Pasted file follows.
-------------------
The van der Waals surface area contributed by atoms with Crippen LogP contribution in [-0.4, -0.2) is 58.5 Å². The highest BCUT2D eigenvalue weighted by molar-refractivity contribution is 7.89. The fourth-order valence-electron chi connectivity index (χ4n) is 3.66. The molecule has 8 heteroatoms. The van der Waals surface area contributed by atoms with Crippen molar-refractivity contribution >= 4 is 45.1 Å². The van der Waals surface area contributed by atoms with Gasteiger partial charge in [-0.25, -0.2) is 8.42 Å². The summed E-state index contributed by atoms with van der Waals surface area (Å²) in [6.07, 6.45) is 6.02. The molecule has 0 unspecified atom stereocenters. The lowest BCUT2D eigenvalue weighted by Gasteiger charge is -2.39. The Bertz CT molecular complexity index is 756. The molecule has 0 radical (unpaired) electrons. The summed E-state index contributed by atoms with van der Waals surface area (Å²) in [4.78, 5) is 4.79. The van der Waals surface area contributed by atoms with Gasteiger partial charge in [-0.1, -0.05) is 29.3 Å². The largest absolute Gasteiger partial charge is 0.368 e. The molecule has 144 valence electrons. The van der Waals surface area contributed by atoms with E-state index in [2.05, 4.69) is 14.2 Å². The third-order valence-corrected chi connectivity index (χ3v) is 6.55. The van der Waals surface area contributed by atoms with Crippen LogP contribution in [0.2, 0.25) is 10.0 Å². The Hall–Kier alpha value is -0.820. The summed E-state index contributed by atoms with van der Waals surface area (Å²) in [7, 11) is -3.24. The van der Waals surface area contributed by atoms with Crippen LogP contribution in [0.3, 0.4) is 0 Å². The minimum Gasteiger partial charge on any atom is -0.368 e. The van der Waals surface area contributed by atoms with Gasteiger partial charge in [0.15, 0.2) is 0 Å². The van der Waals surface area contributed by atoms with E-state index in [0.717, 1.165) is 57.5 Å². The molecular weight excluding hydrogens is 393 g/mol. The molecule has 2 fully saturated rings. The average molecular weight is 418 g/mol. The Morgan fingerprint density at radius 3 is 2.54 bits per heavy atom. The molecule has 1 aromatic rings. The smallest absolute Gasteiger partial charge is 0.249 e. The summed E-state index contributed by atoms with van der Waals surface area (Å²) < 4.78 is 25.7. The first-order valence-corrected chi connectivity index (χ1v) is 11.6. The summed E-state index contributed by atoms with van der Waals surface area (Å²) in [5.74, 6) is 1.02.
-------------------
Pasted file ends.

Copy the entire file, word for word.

The van der Waals surface area contributed by atoms with Crippen LogP contribution in [-0.4, -0.2) is 58.5 Å². The highest BCUT2D eigenvalue weighted by molar-refractivity contribution is 7.89. The fourth-order valence-electron chi connectivity index (χ4n) is 3.66. The molecule has 8 heteroatoms. The van der Waals surface area contributed by atoms with Crippen molar-refractivity contribution >= 4 is 45.1 Å². The van der Waals surface area contributed by atoms with Gasteiger partial charge in [-0.25, -0.2) is 8.42 Å². The summed E-state index contributed by atoms with van der Waals surface area (Å²) in [6.07, 6.45) is 6.02. The molecule has 0 unspecified atom stereocenters. The lowest BCUT2D eigenvalue weighted by Gasteiger charge is -2.39. The Bertz CT molecular complexity index is 756. The molecule has 0 radical (unpaired) electrons. The summed E-state index contributed by atoms with van der Waals surface area (Å²) in [4.78, 5) is 4.79. The van der Waals surface area contributed by atoms with Gasteiger partial charge in [-0.1, -0.05) is 29.3 Å². The largest absolute Gasteiger partial charge is 0.368 e. The molecule has 144 valence electrons. The van der Waals surface area contributed by atoms with E-state index in [2.05, 4.69) is 14.2 Å². The third-order valence-corrected chi connectivity index (χ3v) is 6.55. The van der Waals surface area contributed by atoms with Crippen LogP contribution in [0.2, 0.25) is 10.0 Å². The Hall–Kier alpha value is -0.820. The summed E-state index contributed by atoms with van der Waals surface area (Å²) in [7, 11) is -3.24. The van der Waals surface area contributed by atoms with Crippen LogP contribution in [0.3, 0.4) is 0 Å². The minimum Gasteiger partial charge on any atom is -0.368 e. The van der Waals surface area contributed by atoms with Gasteiger partial charge in [0.15, 0.2) is 0 Å². The van der Waals surface area contributed by atoms with E-state index in [0.717, 1.165) is 57.5 Å². The molecular weight excluding hydrogens is 393 g/mol. The molecule has 2 fully saturated rings. The average molecular weight is 418 g/mol. The Morgan fingerprint density at radius 3 is 2.54 bits per heavy atom. The molecule has 1 aromatic rings. The smallest absolute Gasteiger partial charge is 0.249 e. The summed E-state index contributed by atoms with van der Waals surface area (Å²) < 4.78 is 25.7. The first-order valence-corrected chi connectivity index (χ1v) is 11.6. The summed E-state index contributed by atoms with van der Waals surface area (Å²) in [5.74, 6) is 1.02.